Inhibitory control of somatic and dendritic sodium spikes in neocortical
pyramidal neurons in vivo: an intracellular and computational study
Denis Paré, Erik Lang and Alain Destexhe
Neuroscience 84: 377-402, 1998
The effect of synaptic inputs on somatodendritic interactions during
action potentials was investigated using in vivo intracellular recording and
computational models of neocortical pyramidal cells. An array of 10
microelectrodes, each ending at a different cortical depth, was used to
preferentially evoke synaptic inputs to different somatodendritic regions.
Relative to action potentials evoked by current injection, spikes elicited by
cortical microstimuli were reduced in amplitude and duration, with stimuli
delivered at proximal (somatic) and distal (dendritic) levels evoking the
largest and smallest decrements, respectively. When the IPSP reversal was
shifted to around -50 mV by recording with KCl pipettes, synaptically evoked
spikes were significantly less reduced than with potassium acetate or cesium
acetate pipettes, suggesting that spike decrements are not only due to a
shunt, but also to voltage-dependent effects.
Computational models of neocortical pyramidal cells were built based
on available data on the distribution of active currents and synaptic inputs
in the soma and dendrites. The distribution of synapses activated by
extracellular stimulation was estimated by matching the model to experimental
recordings of EPSP/IPSP sequences evoked at different depths. The model
successfully reproduced the progressive spike amplitude reduction as a
function of stimulation depth, as well as the effects of chloride and cesium.
The model revealed that somatic spikes contain an important contribution from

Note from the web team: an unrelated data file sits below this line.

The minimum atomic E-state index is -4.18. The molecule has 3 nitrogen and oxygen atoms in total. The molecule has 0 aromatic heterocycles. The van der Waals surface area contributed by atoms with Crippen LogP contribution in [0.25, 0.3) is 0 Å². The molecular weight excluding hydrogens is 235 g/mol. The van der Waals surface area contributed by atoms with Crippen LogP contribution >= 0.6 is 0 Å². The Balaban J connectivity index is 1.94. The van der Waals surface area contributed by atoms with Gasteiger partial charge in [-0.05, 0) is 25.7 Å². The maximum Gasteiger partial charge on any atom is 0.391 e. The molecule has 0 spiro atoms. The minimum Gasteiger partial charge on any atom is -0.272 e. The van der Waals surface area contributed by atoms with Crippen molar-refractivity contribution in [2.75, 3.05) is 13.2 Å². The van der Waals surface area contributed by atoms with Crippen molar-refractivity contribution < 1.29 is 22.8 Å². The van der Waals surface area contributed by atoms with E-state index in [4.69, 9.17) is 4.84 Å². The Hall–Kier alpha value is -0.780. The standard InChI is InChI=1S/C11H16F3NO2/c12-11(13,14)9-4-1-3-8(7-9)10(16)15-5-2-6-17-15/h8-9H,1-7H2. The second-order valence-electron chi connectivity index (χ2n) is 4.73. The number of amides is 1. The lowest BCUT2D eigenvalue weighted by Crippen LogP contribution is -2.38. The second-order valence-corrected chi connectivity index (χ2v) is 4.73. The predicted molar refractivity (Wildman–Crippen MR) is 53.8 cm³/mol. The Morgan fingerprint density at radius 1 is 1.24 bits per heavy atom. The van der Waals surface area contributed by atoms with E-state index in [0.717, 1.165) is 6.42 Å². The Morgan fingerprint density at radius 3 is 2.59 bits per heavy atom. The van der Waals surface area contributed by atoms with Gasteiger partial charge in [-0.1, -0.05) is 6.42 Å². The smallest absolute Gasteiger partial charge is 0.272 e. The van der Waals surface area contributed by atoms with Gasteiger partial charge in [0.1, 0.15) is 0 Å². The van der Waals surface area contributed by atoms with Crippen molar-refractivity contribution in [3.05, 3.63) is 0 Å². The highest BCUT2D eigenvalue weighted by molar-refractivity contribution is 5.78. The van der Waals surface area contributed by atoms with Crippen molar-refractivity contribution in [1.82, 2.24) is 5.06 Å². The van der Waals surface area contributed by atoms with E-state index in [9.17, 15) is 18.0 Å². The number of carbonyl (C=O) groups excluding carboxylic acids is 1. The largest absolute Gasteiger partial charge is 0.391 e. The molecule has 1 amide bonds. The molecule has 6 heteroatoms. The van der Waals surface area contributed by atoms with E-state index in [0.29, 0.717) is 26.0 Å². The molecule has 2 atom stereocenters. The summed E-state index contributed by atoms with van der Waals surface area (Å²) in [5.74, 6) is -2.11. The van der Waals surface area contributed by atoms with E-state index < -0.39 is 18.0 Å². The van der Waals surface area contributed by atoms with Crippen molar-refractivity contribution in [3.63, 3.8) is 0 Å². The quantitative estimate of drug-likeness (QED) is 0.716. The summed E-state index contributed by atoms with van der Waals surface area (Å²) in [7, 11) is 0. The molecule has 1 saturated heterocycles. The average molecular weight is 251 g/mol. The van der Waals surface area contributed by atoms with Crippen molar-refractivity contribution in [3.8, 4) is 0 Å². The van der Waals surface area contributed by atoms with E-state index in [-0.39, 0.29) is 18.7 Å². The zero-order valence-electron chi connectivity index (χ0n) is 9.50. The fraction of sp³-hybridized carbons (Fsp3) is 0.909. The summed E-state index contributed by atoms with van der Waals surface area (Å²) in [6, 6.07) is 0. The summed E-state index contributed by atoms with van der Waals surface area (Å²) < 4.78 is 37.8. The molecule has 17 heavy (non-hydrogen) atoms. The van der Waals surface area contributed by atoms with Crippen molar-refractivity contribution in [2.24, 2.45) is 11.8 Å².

proximal dendritic sodium currents up to about 100 um and 300 um from the soma
under control and cesium conditions, respectively. Proximal IPSPs can prevent
this dendritic participation thus reducing the spike amplitude at the soma.
The model suggests that the somatic spike amplitude and shape can be used as a
"window" to infer the electrical participation of proximal dendrites. Thus,
our results suggest that IPSPs can control the participation of proximal
dendrites in somatic sodium spikes.
Several movie files illustrate the dynamics of membrane potential in soma and
dendrites in a simulated neocortical layer V pyramidal neuron. They are an
excellent complement to the figures of the paper. The somatodendritic
distribution of membrane potential is shown by colors in three cases of action
backp_control.mpg Back-propagating action potential following current
injection in the soma
backp_stim_dist.mpg Forward-propagating action potential following
backp_stim_prox.mpg Action potential following stimulation of "proximal"
synapses. In this case, there is no action potential invasion in dendrites
and the amplitude of the somatic spike is reduced (see paper)
See also the book chapter Destexhe A, Lang E and
Paré D. Somato-dendritic interactions underlying action potential
generation in neocortical pyramidal cells in vivo. In: Computational
Neuroscience. Trends in Research (edited by J. Bower), Plenum Press,
New York, pp. 167-172, 1998.
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